Monthly Archives: November 2016

Occupational hazard

I have been experiencing numbness in the back of my hand for several weeks now, so I went to the doctor this afternoon/evening to see what it was. I thought it might have been a trapped nerve in my neck, but no. From a writers’ perspective, it was far worse.

Carpal tunnel.

While I state it as an occupational hazard, which it most likely is as I’ve been using computers on a near daily basis since I was 11, it’s also partially genetic. My mother, grandmother and aunt all had it, my mother’s case being so bad she had to undergo surgery while heavily pregnant with my brother due to fears she would drop the baby. I’m glad it was caught before it got that bad (I had my first case of all-hand tingling about two hours before the appointment), but I still have to wear a splint for the next six months or so. It’s taking a bit of getting used to, but most of my typing is done with the fingers so my speed isn’t severely impacted. Am making typos and hitting the caps lock key more than I’d like though and I will have to get used to writing and drawing with it on.

Physical writers’ block- the price I pay to entertain you all 🙂

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On Yoshis

Whilst playing Yoshi’s Woolly World today, I realised that the entire species of Yoshis are referred to in the masculine yet lay eggs.

Here’s my theory as to why: Yoshis reproduce asexually, as seen in the games, making it more than likely that they are unigender and referred to in the masculine for convenience (A little Le Guinish, don’t you think?). They swallow enemies and produce an egg from them. Whether or not these eggs hatch is up for debate because they are more often then not used as projectiles, but it could be the case like with most eggs that many are undeveloped and the Yoshis know this, saving the viable ones. Try playing a Yoshi game knowing that swallowing enemies is like sex to them.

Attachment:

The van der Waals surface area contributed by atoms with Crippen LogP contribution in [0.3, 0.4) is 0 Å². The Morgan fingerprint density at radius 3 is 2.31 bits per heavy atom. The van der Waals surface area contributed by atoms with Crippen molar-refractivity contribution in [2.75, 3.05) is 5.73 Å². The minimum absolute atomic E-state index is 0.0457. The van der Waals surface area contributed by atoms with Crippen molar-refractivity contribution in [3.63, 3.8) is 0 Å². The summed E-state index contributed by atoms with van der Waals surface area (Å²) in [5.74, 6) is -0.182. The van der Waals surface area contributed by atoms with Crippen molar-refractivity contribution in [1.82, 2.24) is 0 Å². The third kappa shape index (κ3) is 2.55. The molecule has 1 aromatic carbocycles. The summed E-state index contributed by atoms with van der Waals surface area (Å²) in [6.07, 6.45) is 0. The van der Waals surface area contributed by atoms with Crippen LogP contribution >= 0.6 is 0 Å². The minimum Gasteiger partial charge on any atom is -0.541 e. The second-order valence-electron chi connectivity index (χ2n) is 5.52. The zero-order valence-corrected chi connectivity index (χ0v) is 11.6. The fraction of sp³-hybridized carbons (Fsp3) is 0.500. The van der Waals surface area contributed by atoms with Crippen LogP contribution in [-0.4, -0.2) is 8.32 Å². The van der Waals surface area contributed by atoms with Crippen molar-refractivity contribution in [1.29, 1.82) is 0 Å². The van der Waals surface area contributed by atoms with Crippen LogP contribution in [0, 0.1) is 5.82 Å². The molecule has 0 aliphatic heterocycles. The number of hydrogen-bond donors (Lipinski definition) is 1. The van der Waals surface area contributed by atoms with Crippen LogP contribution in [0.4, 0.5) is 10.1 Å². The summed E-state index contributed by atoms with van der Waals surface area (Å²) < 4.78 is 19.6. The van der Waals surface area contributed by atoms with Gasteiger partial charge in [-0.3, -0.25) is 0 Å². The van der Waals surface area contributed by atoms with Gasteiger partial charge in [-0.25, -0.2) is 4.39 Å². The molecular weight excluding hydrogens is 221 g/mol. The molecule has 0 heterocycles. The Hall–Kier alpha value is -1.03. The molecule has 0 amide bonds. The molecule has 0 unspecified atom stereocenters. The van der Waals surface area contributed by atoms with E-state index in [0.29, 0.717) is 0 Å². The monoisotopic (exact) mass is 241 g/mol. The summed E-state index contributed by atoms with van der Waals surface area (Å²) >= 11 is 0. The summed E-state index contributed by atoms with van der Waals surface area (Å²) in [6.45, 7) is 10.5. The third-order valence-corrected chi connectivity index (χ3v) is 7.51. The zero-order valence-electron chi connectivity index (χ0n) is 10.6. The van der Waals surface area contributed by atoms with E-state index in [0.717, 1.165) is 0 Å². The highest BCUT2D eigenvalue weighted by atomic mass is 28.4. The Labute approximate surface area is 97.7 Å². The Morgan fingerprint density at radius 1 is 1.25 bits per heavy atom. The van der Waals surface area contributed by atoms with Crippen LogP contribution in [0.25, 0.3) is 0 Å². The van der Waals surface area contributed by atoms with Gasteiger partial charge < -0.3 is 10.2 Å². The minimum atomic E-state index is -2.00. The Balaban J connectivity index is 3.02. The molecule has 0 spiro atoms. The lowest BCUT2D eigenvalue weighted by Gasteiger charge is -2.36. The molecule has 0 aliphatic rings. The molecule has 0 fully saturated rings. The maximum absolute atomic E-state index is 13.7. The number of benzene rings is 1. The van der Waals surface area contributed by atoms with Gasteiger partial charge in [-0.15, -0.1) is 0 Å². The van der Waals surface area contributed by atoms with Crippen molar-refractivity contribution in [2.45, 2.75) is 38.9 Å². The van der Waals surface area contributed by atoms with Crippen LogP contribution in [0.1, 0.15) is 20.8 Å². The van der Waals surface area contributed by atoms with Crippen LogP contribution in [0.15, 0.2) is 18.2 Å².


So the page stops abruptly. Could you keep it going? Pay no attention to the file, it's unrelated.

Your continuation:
These thoughts happen when you’re trying to take your mind off your favourite football team losing their first in 15 league games. Billy Sharp, I love you but get off penalties now.

 

Snow day by prediction

A watery sun rises upon the wooded road with a biting chill in the air.

Fallen leaves are crushed en masse into sludge by feet of all shapes and sizes.

Windscreens are deiced while the radio blares a snow warning for tonight.

Wet socks and trousers are hung out to dry until the flurries come, their owners thrilled they will miss school.

The next day.

A watery sun shines upon the wooded road with a biting chill in the air.

Fallen leaves are crushed en masse into sludge by feet of all shapes and sizes.

Windscreens are deiced while the DJs talk about the snow that failed to materialise.

Little Johnny and Jenny still won’t get up for school.

 

Hospital

I exist as a Russian doll of pain. A sandwich of anguish with a lager on the side.

If only I hadn’t chanced it and drove back from the pub.

There are seven vertebrae in the neck. All shattered on impact, piercing my spinal cord and leaving me here, a tube down my throat forcing “life” upon me.

If I could rip it out I could. I can’t get used to this life even though I know every little bit of it. I’ve been here long enough. I try to move my hand for the millionth time.

Still nothing.